The SMN investment universe has steadily expanded from 70 markets at inception to more than 200 in 2022
SMN are not trading any OTC or swap markets in structural alpha, and elsewhere FX forwards are the only OTC markets. SMN decided against clearing FX forwards, which are a small part of the book.
Some OTC markets can run into valuation subjectivity issues. SMN takes some pride in being able to easily price the portfolio: “In 26 years, we have never restated an NAV and were able to weather major market disruptions partly because we are well diversified. During Covid, we exercised rare discretion to cease trading some markets for fear of temporary closure; such discretion is only used to reduce risk,” says Mayer.
Yet SMN actively embrace selected smaller and niche markets and find their small level of assets is an advantage in being able to build impactful positions on some more esoteric venues. Accessing less well-known futures markets requires trading on 35 exchanges, including some regional US exchanges and others in Asia, Africa, Australia and Europe, such as European Energy Exchange (EEX) in Germany; Korea Exchange (KRX); Minneapolis Grain Exchange (MGEX); South African Futures Exchange (Safex) and Sydney Futures Exchange (SFE).
Two brokers who help with exchange connectivity are Societe Generale and Morgan Stanley. SMN’s Head of Trading has developed a rulebook for trading on various exchanges, with execution protocols sometimes tailored to the venue. “In 90% of cases, they trade in a standardised fashion at the open. But for some exchanges there are more elaborate guidelines on when to place trades and orders, and what to do if they are not filled. Potential investors can receive a detailed presentation on the execution approach,” says Mayer.
China’s commodity futures markets are some of the world’s largest and it does have some unique contracts, but currently Chinese commodity futures are avoided due to SMN’s assessment of counterparty, operational and political risks. They are however exploring some access routes that could provide an acceptable solution.
Legal restrictions and ethical concerns can also be relevant to market selection criteria. SMN ceased trading the Russian Rouble in 2022. “When Russia attacked Ukraine, we decided to close all Russia related trades. As investor protection remains a top objective for us, this decision was not based on profitability but rather on sharply declining liquidity and unpredictable risk effects of sanctions while also directionally fitting our moral compass,” explains Mayer.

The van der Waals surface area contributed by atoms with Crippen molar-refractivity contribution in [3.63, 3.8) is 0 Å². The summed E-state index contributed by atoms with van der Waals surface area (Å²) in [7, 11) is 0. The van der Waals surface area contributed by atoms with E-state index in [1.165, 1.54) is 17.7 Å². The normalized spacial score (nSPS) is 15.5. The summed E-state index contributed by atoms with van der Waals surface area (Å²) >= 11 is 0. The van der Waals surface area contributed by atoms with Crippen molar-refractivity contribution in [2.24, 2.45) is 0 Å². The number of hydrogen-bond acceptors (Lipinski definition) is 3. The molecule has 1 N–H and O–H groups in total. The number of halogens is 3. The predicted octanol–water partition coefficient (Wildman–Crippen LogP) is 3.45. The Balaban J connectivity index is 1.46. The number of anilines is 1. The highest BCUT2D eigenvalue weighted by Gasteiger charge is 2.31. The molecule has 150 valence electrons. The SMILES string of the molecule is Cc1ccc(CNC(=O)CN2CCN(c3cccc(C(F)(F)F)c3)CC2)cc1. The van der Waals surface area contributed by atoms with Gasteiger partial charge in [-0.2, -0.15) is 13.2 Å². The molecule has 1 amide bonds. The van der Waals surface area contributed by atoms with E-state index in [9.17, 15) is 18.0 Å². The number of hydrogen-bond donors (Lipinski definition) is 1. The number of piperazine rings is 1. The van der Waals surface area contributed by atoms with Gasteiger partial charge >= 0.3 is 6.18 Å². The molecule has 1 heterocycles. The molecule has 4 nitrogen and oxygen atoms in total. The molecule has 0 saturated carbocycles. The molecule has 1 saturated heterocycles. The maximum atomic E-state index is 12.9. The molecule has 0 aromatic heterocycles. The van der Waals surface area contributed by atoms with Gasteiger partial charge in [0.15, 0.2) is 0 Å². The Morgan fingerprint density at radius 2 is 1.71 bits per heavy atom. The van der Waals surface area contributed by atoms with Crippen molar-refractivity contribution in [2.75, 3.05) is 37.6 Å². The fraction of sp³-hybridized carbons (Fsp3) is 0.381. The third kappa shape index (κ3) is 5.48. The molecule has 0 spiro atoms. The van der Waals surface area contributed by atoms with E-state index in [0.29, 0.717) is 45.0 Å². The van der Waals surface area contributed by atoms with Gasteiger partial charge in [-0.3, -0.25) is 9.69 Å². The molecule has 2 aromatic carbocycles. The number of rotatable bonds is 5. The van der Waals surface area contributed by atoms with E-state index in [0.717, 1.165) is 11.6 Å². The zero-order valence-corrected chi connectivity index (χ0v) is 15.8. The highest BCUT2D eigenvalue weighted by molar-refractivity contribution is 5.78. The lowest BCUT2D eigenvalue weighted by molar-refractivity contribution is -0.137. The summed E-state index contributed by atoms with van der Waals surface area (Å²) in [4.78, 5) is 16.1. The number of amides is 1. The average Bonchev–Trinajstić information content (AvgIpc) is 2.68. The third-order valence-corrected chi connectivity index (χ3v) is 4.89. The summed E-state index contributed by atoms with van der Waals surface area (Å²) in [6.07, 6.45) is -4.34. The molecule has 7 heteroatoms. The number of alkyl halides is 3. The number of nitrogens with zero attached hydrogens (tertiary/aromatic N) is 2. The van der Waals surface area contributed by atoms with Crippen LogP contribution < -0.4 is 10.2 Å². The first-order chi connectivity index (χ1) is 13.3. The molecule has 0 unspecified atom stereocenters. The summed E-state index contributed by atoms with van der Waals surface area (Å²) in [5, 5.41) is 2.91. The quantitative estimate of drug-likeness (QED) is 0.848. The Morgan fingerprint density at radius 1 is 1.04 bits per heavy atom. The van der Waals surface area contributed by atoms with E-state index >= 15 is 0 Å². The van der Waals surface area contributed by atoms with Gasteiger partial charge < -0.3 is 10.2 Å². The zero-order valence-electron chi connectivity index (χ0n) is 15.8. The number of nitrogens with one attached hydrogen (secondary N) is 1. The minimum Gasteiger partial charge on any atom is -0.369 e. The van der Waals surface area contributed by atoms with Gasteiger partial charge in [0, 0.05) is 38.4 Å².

There is no general prohibition on emerging markets – around 5% of instruments are in emerging and frontier market currencies. There is no exposure to emerging or frontier market interest rates however, because SMN has not identified futures contracts for the markets it would want to trade.
One of SMN’s largest risk budget allocation is in fact synthetic markets, which are comprised of one or more other markets and/or maturities. SMN is creatively constructing a web of new relationships between markets, which identifies new trends and additional sources of diversification. The way in which SMN perceives, analyses and trades its markets differentiate it from other CTAs who might trade some of the same markets with different sorts of models.
SMN can trade both classic and structural markets both outright and as synthetic markets including baskets, spreads and calendar spreads. “The strategy is entirely quantitative, but some judgment is used to determine which baskets and calendar spreads to trade,” explains Waldstein.
As well as baskets of multiple markets at the same maturity, SMN trades trends in individual markets beyond the front month, and also trades calendar spreads made up of more than one maturity. A simple example of a calendar synthetic market in bonds would be a yield curve trade, pairing Eurodollar against ten-year notes, to trade curve flatteners or steepeners.
Whereas some discretionary traders use mean reversion for calendar spreads, SMN find following trends in calendar spreads works well over their lookback and holding periods, and the aim is partly to pick up carry from the curve. “This is partly related to the shape of the term structure. We are able to exploit enhanced price momentum in calendar spreads caused by contango and backwardation,” says Waldstein.
SMN’s synthetic markets are a powerful source of both returns and diversification. The synthetic markets account for roughly 20-25% of the risk budget and performance attribution, and form a larger part of the structural alpha markets. The synthetic markets’ correlation with the individual markets does fluctuate, but has averaged zero since 1996. In 2020 and 2021, the synthetic markets have been punching above their weight in terms of returns. Overall, synthetic markets have been a strong contributor to both returns and risk-adjusted returns, and they differentiate SMN from many medium and long-term trend followers.
The aim is to obtain extraordinary diversification.
Joseph Waldstein, SMN Investment Services
Structural alpha markets and synthetic markets have been very fruitful and remain ongoing research drivers but in general multiple research initiatives do not necessarily feed into the programme. Only a small proportion of research projects have led to changes being implemented, but the process of eliminating alternative approaches helps to reinforce confidence in the robustness of core systems. “The majority of previously researched projects offer only marginal if any diversification benefits relative to the current models, or run into practical constraints,” says Neubauer.